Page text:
WASHINGTON — A friend of Bradley Manning, the American soldier accused of leaking classified files to WikiLeaks, said he declined to answer questions at a grand jury hearing.
Prosecutors, who have not given up bringing charges against the whistle-blower website’s founder Julian Assange, had subpoenaed David House to testify before the grand jury in Alexandria, Virginia.
But House said that during the closed-door hearing he invoked the constitution’s Fifth Amendment, which protects him from self-incrimination, offering only his name and address and refusing to answer the prosecutors other questions.
“The show trial that is now under way in Alexandria, Virginia has the potential to set a dangerous precedent for regulating the media,” House said in a statement issued by Manning’s support network.
“Using Nixonian fear tactics that were honed during the Pentagon Papers investigation, the DoJ (Department of Justice) is attempting to dismantle a major media organization — WikiLeaks — and indict its editor, Julian Assange,” he said.
“The DoJ’s ever-widening net has now come to encompass academics, students, and journalists in the Cambridge (Boston) area,” he said.
President Barack Obama’s administration is seeking to force these individuals to testify “against this media organization in an attempt to cast its publications and those of its media partners — the New York Times, the Guardian, Der Spiegel, Le Monde, and El Pais — as acts of espionage.”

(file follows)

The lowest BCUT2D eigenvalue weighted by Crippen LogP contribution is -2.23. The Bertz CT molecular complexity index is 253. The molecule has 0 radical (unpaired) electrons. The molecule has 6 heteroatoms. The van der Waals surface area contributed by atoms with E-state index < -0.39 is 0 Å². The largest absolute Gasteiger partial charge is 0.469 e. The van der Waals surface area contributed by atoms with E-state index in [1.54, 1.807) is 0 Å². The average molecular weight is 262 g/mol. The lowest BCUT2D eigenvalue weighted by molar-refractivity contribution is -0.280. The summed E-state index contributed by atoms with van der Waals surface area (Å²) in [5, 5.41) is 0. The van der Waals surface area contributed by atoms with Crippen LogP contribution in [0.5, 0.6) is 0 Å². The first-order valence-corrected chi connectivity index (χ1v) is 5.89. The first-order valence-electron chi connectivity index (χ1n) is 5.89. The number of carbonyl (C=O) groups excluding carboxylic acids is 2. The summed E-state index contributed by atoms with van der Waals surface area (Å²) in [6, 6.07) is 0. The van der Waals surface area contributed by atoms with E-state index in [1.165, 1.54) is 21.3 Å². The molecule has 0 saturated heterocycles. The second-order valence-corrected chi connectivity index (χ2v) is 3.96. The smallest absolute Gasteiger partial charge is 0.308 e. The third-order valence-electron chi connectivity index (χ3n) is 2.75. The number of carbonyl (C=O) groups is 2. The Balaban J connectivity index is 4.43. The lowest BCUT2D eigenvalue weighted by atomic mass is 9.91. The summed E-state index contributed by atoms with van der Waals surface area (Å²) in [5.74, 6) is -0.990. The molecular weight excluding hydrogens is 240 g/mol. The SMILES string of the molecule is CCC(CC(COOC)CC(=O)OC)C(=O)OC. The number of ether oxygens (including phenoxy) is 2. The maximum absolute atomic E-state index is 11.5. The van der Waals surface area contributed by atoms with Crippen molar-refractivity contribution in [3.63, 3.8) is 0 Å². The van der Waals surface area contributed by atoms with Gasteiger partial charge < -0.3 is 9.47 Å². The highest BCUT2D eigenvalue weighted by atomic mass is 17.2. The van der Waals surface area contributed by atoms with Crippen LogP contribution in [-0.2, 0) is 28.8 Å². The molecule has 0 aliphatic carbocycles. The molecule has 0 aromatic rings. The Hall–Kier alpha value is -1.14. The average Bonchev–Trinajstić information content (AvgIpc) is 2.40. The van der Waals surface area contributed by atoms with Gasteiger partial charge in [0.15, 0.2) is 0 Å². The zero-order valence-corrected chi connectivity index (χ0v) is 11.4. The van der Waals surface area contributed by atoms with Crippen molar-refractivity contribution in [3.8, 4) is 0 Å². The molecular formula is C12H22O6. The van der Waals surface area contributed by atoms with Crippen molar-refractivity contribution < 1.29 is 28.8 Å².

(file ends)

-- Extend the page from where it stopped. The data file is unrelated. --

Grand juries, which are empanelled to determine whether there is sufficient evidence to bring charges in a case, typically meet in secret unless a witness discloses that he or she has been summoned to testify.
Although the hearing does not mean that charges against Assange are imminent, it is a strong indication that the US administration, as promised, continues to pursue that goal.
It opened a criminal investigation against Assange in July 2010, following a massive document dump by his website that continues to roil US relations with countries around the world.
One possible avenue open to prosecutors is to show that Assange personally asked Manning, a US army private, to obtain confidential documents.
Manning is awaiting a possible court martial on charges that include “aiding the enemy,” which carries a maximum penalty of life in prison.
Assange, 39, is under house arrest in Britain, awaiting trial on sexual assault and molestation charges in Sweden.
He has denied knowing the source of the leaks, but has defended Manning as a victim of US government mistreatment.